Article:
This Week in Kink, April 7, 2018

Articles like We Asked a Dominatrix What Sex Toys You Can’t Live Without or 15 Secrets for Sparking Your Love Life from a Sex Worker are a dime-a-dozen in pop-culture magazines, so your eyes may have glazed over and you may have missed Salon’s fantastic I Tell Men “No” for a Living: What a Dominatrix Knows About #MeToo.

Clients tell sex workers their deepest fantasies, which most would never reveal to their wives and girlfriends. I have helped countless men who have been shamed for their feminine sides to embrace them, dressing them in lace and introducing them to the tender caresses they believe only women can request of their lovers. For others, I provide the pain that they crave, when their partners see them too clearly as husbands and fathers, making it unbearable to watch them bleed. Most of the time I welcome this, and consider vulnerability an alleviation of the pressures of masculinity, pressures that often lead to its toxicity. Sexual aggressiveness, domination of others and misogyny — these qualities coagulate into a strain of masculinity that is unable to form connections with others, especially women, ultimately hurting the men who engage in this toxic form of masculinity. So when I encounter men with deep-seated kinks and fantasies that complicate the dictates of toxic masculinity, I encourage them, hoping that access to submissiveness in their fantasy lives might positively influence their day-to-day.

And yet, vulnerability implies a close relationship to the truth, and the truth is that men often violate women. The same culture that produces men ashamed of their desires to put on a dress and feel pretty for the evening also produces the man who excitedly recalls spending weekends traveling to far-flung queer bars, waiting in parking lots and drinking vodka in his car until he sees some lesbians emerge, calling them “dykes,” “man-haters” — hoping one would be offended enough to assault him. Now, he calls me — a self-identified lesbian dominatrix — and pays me to kick him in the balls. Am I the safety valve our culture requires, protecting other women from his homophobic attacks? The emotional toll the word “dyke” takes on me is no different that the toll it takes on other queer women who have also been on the receiving end of the insult since adolescence. I no longer feel the hurt bubbling into my throat when I hear the word today, but on the lips of a straight man, it still ignites something deep in me, and I channel the sting of it toward the task at hand. I count my money and weigh the consequences.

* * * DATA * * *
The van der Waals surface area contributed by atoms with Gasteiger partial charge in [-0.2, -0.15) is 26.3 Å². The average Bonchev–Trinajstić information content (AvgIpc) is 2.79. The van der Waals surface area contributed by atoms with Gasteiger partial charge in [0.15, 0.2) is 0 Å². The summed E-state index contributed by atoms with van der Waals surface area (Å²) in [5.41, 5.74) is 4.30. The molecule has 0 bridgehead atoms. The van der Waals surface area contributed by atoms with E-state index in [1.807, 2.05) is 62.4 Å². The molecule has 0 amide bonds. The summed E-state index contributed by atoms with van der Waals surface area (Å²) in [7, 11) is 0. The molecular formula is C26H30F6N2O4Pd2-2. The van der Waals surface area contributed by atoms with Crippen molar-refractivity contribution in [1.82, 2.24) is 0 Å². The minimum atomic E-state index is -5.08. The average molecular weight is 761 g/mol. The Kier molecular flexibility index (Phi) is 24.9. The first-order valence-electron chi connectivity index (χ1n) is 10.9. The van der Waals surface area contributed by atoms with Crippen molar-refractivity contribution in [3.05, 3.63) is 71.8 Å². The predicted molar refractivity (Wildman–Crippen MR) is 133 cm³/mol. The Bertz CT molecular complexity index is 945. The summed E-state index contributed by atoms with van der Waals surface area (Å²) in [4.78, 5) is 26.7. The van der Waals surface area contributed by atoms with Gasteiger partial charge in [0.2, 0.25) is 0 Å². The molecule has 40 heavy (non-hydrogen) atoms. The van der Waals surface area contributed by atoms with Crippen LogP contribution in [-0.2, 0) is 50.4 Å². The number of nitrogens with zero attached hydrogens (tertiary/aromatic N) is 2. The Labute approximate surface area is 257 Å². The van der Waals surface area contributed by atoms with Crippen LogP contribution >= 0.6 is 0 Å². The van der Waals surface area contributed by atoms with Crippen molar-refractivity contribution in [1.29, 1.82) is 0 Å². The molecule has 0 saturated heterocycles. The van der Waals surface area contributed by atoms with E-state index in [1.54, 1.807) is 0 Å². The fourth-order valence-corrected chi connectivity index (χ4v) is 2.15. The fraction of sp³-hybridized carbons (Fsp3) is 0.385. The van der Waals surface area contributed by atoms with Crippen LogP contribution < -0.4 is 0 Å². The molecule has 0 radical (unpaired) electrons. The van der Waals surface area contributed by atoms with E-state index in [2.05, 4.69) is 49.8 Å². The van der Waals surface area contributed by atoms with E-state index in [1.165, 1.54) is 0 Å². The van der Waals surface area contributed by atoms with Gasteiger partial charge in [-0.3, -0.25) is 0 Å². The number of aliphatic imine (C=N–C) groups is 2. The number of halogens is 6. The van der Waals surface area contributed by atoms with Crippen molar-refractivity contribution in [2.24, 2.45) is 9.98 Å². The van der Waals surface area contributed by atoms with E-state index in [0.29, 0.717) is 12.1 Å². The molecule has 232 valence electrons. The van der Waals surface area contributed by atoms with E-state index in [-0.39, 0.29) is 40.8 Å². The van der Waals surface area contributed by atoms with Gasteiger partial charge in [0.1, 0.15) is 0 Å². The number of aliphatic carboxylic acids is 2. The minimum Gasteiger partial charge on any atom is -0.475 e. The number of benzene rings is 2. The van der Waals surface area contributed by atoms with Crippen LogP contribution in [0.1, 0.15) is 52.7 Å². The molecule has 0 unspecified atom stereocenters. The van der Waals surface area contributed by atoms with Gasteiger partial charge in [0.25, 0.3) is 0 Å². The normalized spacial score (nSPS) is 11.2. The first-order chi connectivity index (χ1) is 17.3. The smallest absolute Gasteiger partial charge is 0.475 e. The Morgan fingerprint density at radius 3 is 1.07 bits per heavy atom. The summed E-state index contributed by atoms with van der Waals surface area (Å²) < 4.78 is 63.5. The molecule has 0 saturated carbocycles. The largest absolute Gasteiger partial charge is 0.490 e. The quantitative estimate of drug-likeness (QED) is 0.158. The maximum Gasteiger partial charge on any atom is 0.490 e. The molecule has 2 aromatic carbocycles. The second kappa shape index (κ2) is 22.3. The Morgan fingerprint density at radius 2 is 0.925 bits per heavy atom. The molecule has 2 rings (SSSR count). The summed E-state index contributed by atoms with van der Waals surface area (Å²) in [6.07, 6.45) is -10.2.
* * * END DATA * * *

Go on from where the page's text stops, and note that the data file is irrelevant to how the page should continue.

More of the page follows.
Photo by Paul Grover for The Telegraph UK

So far, efforts to create a once-a-day male contraceptive pill have stalled because men metabolise and clear out the hormones they deliver too quickly. A lot of research has shifted to long-acting injections and topical gels to try to get around the problem, but researchers from the University of Washington Medical Centre have made a breakthrough with a drug called dimethandrolone undecanoate (DMAU). They’ve tested a daily pill on 83 men for a month, and describe the results as “promising” and “unprecedented in the devolopment of a prototype male pill”. It does suppress the testosterone and hormones required for sperm production, but unfortunately the pills also caused weight gain and decreases in HDL (“good”) cholesterol, so don’t throw away your condoms yet.

Illustration by William Joel for The Verge

We’re living in the future and anything is possible. Along with innovations that are making our lives richer, unfortunately it has also brought us Juicero, “smart” hairbrushes and a $100 bluetooth-enabled toaster. It’s also bringing a race for the next must-have high-tech sex toys, and How Silicon Valley’s Feature Creep is Ruining Sex Toys points out that they’re becoming bloated with functions we don’t want or need. For a start, they often require taking your phone into the bedroom and fiddling with it, which is an instant mood-killer. And, do we really need a sex toy that tells us how many calories we burn in a session, track how many times you masturbate or feature infinite customisable vibration settings? The VC market may be bullish for the next flashy app-controlled cockring, but how much of it is really tech companies building something for investors rather than consumers?

Kim Kardashian cover

The #MeToo tag has done some great things for creating awareness and conversation about toxic masculinity. Unfortunately, there will always be some factions who will hijack things to serve their own agenda. In February, New York Times columnist Ross Douthat tied the movement to his call to ban porn.

Now, Walmart has folded to a campaign by an anti-pornography organisation, and has pulled Cosmopolitan from the shelves in its checkout aisles. The National Center on Sexual Exploitation argued that the magazine exposes people to a #MeToo culture that encourages the sexual harassment of women.